This work was part of «California Prison Arts Archiving Project» that Ben Harbert led for the UCLA University Archives Summer 2008 to Spring 2010. From the Norient book Out of the Absurdity of Life (see and order here).
My penchant for transcription and formal analysis does not always make for the easiest conversation. Neither does being told about a stranger’s childhood sexual abuse. I am in New Folsom State Prison’s overly organized music room, filled with guitars, drums, and horns locked away in loft cages. A dated poster of Jimi Hendrix graces a cinderblock wall. I’m waiting to ask Bill Martin (not his real name), a convicted murderer serving a life sentence, about «composer’s intent» in relation to a song he wrote. The night before, Jim Carlson, New Folsom’s arts facilitator, had played me a recording of Bill’s song «Little Boy Blue», which introspectively grapples with having been sexually abused as a child. I heard a parallel in the musical structure. […]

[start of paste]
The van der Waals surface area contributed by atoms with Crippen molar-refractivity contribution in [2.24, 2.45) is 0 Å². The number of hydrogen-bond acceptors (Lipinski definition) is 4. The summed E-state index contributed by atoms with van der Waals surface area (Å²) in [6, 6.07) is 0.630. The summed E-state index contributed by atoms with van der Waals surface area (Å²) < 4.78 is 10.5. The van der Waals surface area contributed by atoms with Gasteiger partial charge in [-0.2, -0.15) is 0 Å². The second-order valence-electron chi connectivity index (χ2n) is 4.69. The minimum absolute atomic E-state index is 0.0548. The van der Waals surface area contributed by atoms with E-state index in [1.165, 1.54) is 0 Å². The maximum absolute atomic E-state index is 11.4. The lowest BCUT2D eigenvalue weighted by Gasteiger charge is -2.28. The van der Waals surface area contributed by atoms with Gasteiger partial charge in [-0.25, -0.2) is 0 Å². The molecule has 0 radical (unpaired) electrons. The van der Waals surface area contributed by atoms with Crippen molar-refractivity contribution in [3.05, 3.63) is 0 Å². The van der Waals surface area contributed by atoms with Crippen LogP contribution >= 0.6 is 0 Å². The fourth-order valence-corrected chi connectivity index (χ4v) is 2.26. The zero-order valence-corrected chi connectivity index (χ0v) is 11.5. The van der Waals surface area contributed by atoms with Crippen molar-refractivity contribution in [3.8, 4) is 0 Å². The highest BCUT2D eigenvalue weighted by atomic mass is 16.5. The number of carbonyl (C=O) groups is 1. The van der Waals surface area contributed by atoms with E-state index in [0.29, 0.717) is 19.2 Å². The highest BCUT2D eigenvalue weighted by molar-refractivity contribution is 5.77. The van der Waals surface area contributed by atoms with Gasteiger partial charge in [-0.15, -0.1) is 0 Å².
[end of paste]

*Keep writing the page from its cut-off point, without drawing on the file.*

Finished collecting materials, I wait to talk to Bill. The last-minute recording session is wrapping up. Inmates in blue prison uniforms wrap cables and pack up instruments. I pull Bill aside to ask him about «Little Boy Blue». I am wary to «perform academia» on his song. I will never forget when an inmate at the California Men’s Colony accused me pointblack: «We’re lab rats to you, right?» putting a finger in the highbrow/lowbrow tension compounded by issues of constant surveillance endemic to prison research. The last thing I want to do is subject Bill to pseudo-psychological analysis in the form of obtuse musicological analysis. I might as well see how he improvises lead guitar licks to Rorschach inkblot cards. I lay out my analysis anyway. Bill lights up and cuts me off. «Exactly. The chords don’t resolve!»
This text has been published first in the Norient book «Out of the Absurdity of Life».